Can You Keep the Same Car Insurance from One State If You Move to Another State?

Last Updated on March 19, 2023

So you’re moving to a new state. Can you keep the same car insurance from your old state when moving to a new state? Today, we’re explaining everything you need to know about car insurance requirements between states.

No, You Typically Cannot Keep the Same Exact Car Insurance Policy in a New State

If you’re moving out of state, you almost always need new car insurance.moving to new state

That doesn’t mean you need to switch insurance companies, however. Instead, most drivers contact their current insurance company and inform them of the move.

State laws typically require registering your vehicle in your new state within 30 to 90 days. Use these days to shop for car insurance in your new state or to inform your current insurance company about the move.

It’s important to remember that you should not cancel your old car insurance policy before setting up your new one. Many drivers have inadvertently caused their car insurance to lapse because they canceled their old policy before getting a new policy. Driving without car insurance is illegal, risky, and very costly if you get into an accident.

States Have Different Auto Insurance Laws

The United States is a collection of 50 states with 50 different auto insurance laws. Some states – like New Hampshire – don’t even require drivers to have an auto insurance policy. Other states, like Florida, are considered no-fault states, which means your car insurance pays for damages regardless of who is at fault.

The important thing to note here is that states have vastly different auto insurance laws. Some states require just $30,000 of property damage liability coverage, while others require $50,000.

When moving to a new state, you’ll want to compare as many auto insurance quotes as possible. Use an online form – like the one at the top of our website – to immediately compare car insurance quotes in your new state.

You might find vastly different policies even from your same insurance company. For example, the insurance policies offered by GEICO in Michigan can be vastly different from those they offer in California. It’s the same company but with different insurance products for different states.

Or, if your policy is with a smaller, regional insurance company, you might find that they’re unavailable in your new state. Some insurance companies don’t offer policies in a new state, so you may need to switch to a new company.

If You’re Happy With your Current Insurance Company, then Call Them to Make the Switch

Ultimately, here’s what it boils down to when moving to a new state: if you’re happy with your current insurance company, then call your insurance company after you move to your new state.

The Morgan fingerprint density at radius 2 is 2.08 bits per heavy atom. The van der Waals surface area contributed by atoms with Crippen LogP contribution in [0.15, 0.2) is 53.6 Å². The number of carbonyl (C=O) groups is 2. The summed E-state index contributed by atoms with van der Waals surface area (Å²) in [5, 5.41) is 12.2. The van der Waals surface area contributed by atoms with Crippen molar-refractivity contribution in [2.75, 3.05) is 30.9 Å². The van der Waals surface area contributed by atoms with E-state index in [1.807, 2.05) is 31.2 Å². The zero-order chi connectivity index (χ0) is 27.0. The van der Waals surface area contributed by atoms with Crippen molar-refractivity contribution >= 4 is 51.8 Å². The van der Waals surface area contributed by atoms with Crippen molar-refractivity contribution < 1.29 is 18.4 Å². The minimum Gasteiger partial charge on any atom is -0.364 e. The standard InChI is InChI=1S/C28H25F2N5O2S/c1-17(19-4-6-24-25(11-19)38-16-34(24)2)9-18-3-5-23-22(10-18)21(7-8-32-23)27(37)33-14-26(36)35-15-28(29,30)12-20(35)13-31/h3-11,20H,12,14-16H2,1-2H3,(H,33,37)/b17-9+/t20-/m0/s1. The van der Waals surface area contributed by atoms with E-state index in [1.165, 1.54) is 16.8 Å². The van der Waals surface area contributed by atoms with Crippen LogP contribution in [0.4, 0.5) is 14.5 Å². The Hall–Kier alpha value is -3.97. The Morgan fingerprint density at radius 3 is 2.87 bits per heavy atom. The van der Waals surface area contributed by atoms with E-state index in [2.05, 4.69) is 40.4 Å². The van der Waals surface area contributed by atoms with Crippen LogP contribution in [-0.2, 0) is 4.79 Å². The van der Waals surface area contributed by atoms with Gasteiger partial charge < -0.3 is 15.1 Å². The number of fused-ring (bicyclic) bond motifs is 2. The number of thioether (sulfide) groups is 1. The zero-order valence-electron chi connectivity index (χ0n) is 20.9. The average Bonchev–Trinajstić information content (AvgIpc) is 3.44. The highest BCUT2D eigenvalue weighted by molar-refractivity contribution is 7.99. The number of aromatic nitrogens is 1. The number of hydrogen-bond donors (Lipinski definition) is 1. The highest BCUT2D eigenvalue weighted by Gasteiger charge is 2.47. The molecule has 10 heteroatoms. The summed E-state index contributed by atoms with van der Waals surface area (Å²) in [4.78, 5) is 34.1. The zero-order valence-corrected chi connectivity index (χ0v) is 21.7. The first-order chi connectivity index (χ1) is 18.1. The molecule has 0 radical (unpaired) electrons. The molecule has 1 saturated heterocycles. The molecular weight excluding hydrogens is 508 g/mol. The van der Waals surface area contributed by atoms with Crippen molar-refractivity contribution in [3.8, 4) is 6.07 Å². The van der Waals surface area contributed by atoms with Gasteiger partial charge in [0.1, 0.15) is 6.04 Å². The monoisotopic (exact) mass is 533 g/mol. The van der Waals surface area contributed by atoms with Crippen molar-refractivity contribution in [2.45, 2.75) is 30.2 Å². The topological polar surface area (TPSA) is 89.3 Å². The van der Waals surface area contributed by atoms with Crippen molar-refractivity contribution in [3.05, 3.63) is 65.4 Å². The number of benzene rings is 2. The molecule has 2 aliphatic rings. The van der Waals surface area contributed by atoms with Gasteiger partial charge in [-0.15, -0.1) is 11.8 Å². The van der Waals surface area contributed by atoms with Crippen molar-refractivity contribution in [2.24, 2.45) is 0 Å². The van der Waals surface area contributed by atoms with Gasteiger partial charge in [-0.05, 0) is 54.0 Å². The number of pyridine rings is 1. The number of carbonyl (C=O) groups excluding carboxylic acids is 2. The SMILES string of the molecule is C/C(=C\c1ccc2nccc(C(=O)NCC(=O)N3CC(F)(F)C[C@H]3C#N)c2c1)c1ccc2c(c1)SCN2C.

Your insurance company will be able to easily switch your policy to match the requirements of your new state. Your insurance prices might go slightly up or down during the move, depending on if you’re going to a cheaper or more expensive state for car insurance.

If You’re Unhappy with your Current Insurance Company, Compare Quotes Online and Switch to a New Provider

Moving to a new state is a great excuse to start shopping for car insurance. States have vastly different car insurance policies, and you might find better deals and discounts when shopping for car insurance in your new state.

Even if you’re satisfied with your car insurance company, shopping around is not a bad idea. Your car insurance company might charge you the same rates in your new state, for example, even though car insurance is significantly cheaper in your new state.

Factors that Affect Car Insurance Prices in a New State

Even if your new and old states have similar insurance laws and prices, you might pay vastly different rates for car insurance. Some of the factors that affect car insurance prices in a new state, for example, include:

New Neighborhood and ZIP Code: Your new neighborhood might have a relatively high crime rate or a high rate of vehicle break-ins. It might have more traffic or higher accident rates. All of these can raise your premiums.

Worse Weather: Your new state might have an increased risk of flooding, hailstorms, tornadoes, hurricanes, blizzards, or other weather-related incidents.

Life Changes: Moving to a new state is often a major life move. You might be changing your mileage, for example, or adding new drivers – like a new roommate – to your policy.


You need to change your car insurance when moving to a new state. Every state in the United States has different auto insurance laws. Auto insurance is particularly expensive in some states and surprisingly cheap in others. Some states have high coverage requirements, while other states have minimum coverage requirements. For all these reasons, comparing car insurance quotes when moving to a new state is a good idea.

Sometimes, you’ll end up with the same car insurance company. In other cases, you’ll benefit from switching to a new provider. Whatever you choose to do, moving is a great time to start comparing auto insurance quotes.

James Shaffer
James Shaffer James Shaffer is a writer for and a well-seasoned auto insurance industry veteran. He has a deep knowledge of insurance rules and regulations and is passionate about helping drivers save money on auto insurance. He is responsible for researching and writing about anything auto insurance-related. He holds a bachelor's degree from Bentley University and his work has been quoted by NBC News, CNN, and The Washington Post.
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